Amid altogether unsurprising revelations today of the South Yorkshire Constabulary’s acrobatic dissembling over the true causes of the 1989 Hillsborough disaster, you can expect to hear sundry, equally predictable, pleas that the tragedy not be ‘politicised’. But, while the police’s original and indefensible doctoring of eye-witness evidence may be as straightforward a piece of wriggle-outery as it looks like, the question of the over-effusive running with the ball of the police-syndicated version of events by certain sections of the press and political classes takes the whole issue beyond mere non-partisan head-shaking.
Consider the matter in context. At the end of the 1980’s the city of Liverpool was widely associated in people’s minds with economic adversity. The perception of this particular link, however fair or unfair, was especially prevalent amongst the ranks of football supporters, making it the theme of many contemporary terrace chants. Taking this fact, together with the horrific events of the day, as raw material, those elements of the right-wing establishment that took the opportunity to perpetrate the outrageous canard that was to follow did so with a specifically political agenda in mind.
The object of the exercise was to try and create in the public imagination a link between lack of conspicuous economic success, and lack of essential moral character. They wanted to portray Liverpudlians as vermin – as sub-human animals. They accused them of urinating on the bodies of the dead and the dying, and upon those attempting to come to their aid. There should be no doubt that their aim in doing so was to erode and overturn in the mind of the imaginary voter that old, late-nineteenth century concept, the one that led, throughout the subsequent century, to our slow march towards civilization via the gradual construction of the social state: that of the ‘deserving poor’. People, runs the fundamental message being disseminated here, are poor because they are disgusting. They are poor because they are contemptible and ultimately dismissable excuses for human beings. Never suppose, we are being asked to believe, that any possible social or structural narrative exists or might exist that explains poverty from a wider perpective. People are poor because they are fucking animals. Look at them; just look at them.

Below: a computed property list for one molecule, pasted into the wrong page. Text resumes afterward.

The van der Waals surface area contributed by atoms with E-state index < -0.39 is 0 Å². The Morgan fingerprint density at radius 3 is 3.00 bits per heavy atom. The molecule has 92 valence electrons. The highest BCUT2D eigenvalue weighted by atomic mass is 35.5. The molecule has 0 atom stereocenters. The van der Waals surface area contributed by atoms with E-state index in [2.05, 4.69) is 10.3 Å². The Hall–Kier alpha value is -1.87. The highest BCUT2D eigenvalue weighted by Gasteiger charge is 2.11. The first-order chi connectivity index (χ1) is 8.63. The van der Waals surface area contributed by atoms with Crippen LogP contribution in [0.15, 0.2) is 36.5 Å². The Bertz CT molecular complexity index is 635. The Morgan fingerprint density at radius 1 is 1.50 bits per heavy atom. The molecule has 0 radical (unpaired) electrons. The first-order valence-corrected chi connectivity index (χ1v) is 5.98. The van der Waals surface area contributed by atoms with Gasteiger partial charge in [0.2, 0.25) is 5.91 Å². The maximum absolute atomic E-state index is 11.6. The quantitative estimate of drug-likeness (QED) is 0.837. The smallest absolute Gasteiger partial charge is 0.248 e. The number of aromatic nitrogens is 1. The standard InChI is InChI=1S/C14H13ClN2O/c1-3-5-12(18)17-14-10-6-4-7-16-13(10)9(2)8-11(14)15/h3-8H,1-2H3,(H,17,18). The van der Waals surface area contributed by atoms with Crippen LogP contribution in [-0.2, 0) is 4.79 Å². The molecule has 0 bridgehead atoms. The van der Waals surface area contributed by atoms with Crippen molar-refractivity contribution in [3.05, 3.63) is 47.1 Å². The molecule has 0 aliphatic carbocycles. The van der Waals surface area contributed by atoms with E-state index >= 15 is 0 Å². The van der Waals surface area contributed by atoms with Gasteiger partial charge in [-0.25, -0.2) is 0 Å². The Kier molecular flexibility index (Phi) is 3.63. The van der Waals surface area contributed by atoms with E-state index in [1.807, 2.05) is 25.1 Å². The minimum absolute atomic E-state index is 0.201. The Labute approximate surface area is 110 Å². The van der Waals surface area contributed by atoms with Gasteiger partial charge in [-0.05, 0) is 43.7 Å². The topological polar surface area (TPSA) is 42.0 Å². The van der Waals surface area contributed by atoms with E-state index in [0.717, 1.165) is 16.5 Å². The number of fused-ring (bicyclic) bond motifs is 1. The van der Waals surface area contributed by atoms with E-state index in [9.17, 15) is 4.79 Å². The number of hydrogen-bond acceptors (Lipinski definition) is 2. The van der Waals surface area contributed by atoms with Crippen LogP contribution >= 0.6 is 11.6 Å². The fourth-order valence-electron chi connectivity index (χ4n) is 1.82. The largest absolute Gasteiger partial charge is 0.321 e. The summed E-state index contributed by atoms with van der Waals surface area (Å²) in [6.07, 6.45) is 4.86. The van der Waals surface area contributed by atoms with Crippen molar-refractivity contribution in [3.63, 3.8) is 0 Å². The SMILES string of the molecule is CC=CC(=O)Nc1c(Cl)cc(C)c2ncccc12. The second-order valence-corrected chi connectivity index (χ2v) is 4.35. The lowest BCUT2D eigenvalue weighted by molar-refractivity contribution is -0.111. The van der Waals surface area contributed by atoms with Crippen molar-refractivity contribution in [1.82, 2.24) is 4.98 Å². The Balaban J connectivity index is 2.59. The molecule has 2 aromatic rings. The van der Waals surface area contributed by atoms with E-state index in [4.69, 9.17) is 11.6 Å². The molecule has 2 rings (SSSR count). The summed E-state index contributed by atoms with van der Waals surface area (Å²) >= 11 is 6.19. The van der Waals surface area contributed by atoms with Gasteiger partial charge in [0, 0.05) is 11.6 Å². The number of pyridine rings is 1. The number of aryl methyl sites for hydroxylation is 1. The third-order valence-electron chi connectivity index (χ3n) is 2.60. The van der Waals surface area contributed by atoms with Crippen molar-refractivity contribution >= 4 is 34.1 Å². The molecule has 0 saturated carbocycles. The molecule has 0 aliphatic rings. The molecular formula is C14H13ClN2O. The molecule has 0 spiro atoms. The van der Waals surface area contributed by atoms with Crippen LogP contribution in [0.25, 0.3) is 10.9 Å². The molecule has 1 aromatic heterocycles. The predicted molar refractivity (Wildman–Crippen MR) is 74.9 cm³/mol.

And in such a fashion the narrative is constructed and the way prepared to facilitate the ongoing undermining and rolling-back of all those same social institutions that an understanding of the true nature of poverty originally allowed to develop. Tories and their fellow travellers had no global economic downturn to seize upon in those days, remember. They were content to take any opportunity to smooth the way for their preferred narrative that came their way.
This is why we should be rightly scornful of any calls not to ‘politicise’ the tragedy of Hillsborough. Here, as in so many cases, the truth has a political slant.